My SO and I saw The Black Rider (Wikipedia) at the Ahmanson Theater a week or so ago. It's part of the Center Theater Group subscription series. I went to it with some trepidation and, I have to say, I wasn't disappointed.
Created and directed by Robert Wilson, with music by Tom Waits and text by Wiliam S. Burroughs, The Black Rider is a retelling of an old germanic folk tale. It's the story of a young man who is love with the daughter of a great hunter. The young man, a clerk, won't be able to marry the girl unless he proves himself to be a hunter as well. He makes a deal with the devil for some magic bullets that will always hit their target. Unfortunately, the devil being who he is, the target isn't always what the shooter wants. The end is tragic, with the young man killing his sweetheart when a bullet goes astray.
This is some good, dramatic stuff. It's very similar to the Faust legends and this version was done by Carl Mari von Weber as Der Freischutz. Hard to go wrong with this kind of material. Well, maybe not...
Nope, the title isn't a reference to my refereeing activities ("Hey ref! Shake your head, your eye is stuck!".) Via PZ Myers and GrrrlScientist comes this. Someone has organized all of the Billboard #1 songs by date, so that you can tell what was at the top of the charts when something significant happened.
PZ says that he was concieved to an Elvis song. That's cool. On the most likely date for my conception, though, the #1 song was Tammy by Debbie Reynolds. That probably accounts for my insipid personality.
What bugs me the most, though, is the day I was born... nothing by Elvis, but Sheb Wolley's Purple People Eater, which pushed the Every Brothers' All I Have to do is Dream off of the top spot, and stayed there for 42 days before being replaced by Hard-Headed Woman (Elvis Presley.) I'm not sure what this says about me, but it's nothing good, I'm sure!
The boys and I saw the movie of Andrew Lloyd Weber's Phantom of the Opera this afternoon. I had been looking forward to it with mixed emotions -- I'm a big fan of the theatrical production but wasn't certain that the movie would be able to match it, especially without Michael Crawford.
I was going through some song-books and ran into an old favorite of mine. The Yew Tree was written by Brian McNeill and recorded by The Battlefield Band. The song is written to a yew tree, believed to be 1000 years old, on the east coast of Scotland, not very far from the English border. The premise of the song is that the tree has seen many things, and could tell us much about the past and perhaps the future.
The second verse may be my favorite. It talks about the bloody battle of Flodden Field and contains one of the most poignant statements in poetry that I've ever read.
Did you look through the haze o' the long summer days
To the south and the far English border?
All the bonnets o' steel on Flodden's far field.
Did they march by your side in good order?
Did you ask them the price of their glory
When you heard the great battle begin?
For the dust o' their bones would rise up frae the stones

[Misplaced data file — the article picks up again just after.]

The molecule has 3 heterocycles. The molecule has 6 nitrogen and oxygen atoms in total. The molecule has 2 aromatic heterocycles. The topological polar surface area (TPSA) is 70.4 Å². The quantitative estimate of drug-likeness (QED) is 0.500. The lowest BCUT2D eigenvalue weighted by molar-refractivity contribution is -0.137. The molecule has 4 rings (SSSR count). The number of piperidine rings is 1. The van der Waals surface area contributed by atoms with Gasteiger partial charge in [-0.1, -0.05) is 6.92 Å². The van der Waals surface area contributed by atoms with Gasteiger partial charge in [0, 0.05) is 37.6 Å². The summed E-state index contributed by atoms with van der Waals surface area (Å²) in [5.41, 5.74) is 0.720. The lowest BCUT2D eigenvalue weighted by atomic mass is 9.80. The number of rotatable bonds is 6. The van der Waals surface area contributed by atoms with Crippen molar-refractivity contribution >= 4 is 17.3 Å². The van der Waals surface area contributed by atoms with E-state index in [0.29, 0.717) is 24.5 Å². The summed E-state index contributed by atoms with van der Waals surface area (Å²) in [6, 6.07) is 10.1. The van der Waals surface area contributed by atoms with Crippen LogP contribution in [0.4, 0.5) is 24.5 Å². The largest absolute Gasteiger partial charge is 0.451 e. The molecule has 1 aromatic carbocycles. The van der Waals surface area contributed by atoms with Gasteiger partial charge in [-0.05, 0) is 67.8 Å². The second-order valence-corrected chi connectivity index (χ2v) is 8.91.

To bring tears to the eyes of the wind.
It's those last two lines that get me, every time.
The tag lines of the following two verses are almost as evocative.
When the poor hunt the poor across mountain and moor
The rich man can keep them in chains.
For the price o' their souls was a gospel so cold,
It would freeze up the joy in their hearts.
The Battlefield Band's motto is "Forward Into Scotland's Past." They combine the best of Scottish traditional music (yes, bagpipes included) with very current songwriting. The Yew Tree is on Anthem for the Common Man and I highly recommend it, and anything else the boys have done.
On Sunday I was given the first copy of a new CD, Incandescence produced by Michael J. Lewis. I promised that I'd get a review up by Monday at the latest, and here it is Wednesday. The problem, you see, is that this is not an easy CD to review. As I struggle through it, you'll understand why. It's certainly not hard to listen to, just hard to describe.
Z's favorite Mutts character is Sourpuss because he hates Mondays. This morning reminded me of some song lyrics by Andy M. Stewart:
Monday morning, why do you haunt me With your bells and factory whistles all around? Monday morning, why do you taunt me? And I so tired I could sleep here on the ground. Monday Morning from At it Again, Andy M. Stewart and Manus Lunny, Green Linnet
Nope, not the music of the current age, but just what was on the player this morning.
The boys have been clamoring for "Alison Gross," so we listened to Steeleye Span's Parcel of Rogues, an excellent example of British Folk-Rock from the late 60's and 70's. They, and another band, Fairport Convention, are more on the folk side. You may be more familiar with other groups from that scene, Jethro Tull and Fleetwood Mac.
I'm a little sad that the folkier ones didn't make it as well commercially. Many of the songs have broader appeal, at least in their subject. A revenge ballad like "Matty Groves" would fit right into the rap/hip-hop world.
But don't think that I'm turning the boys into folk-nerds...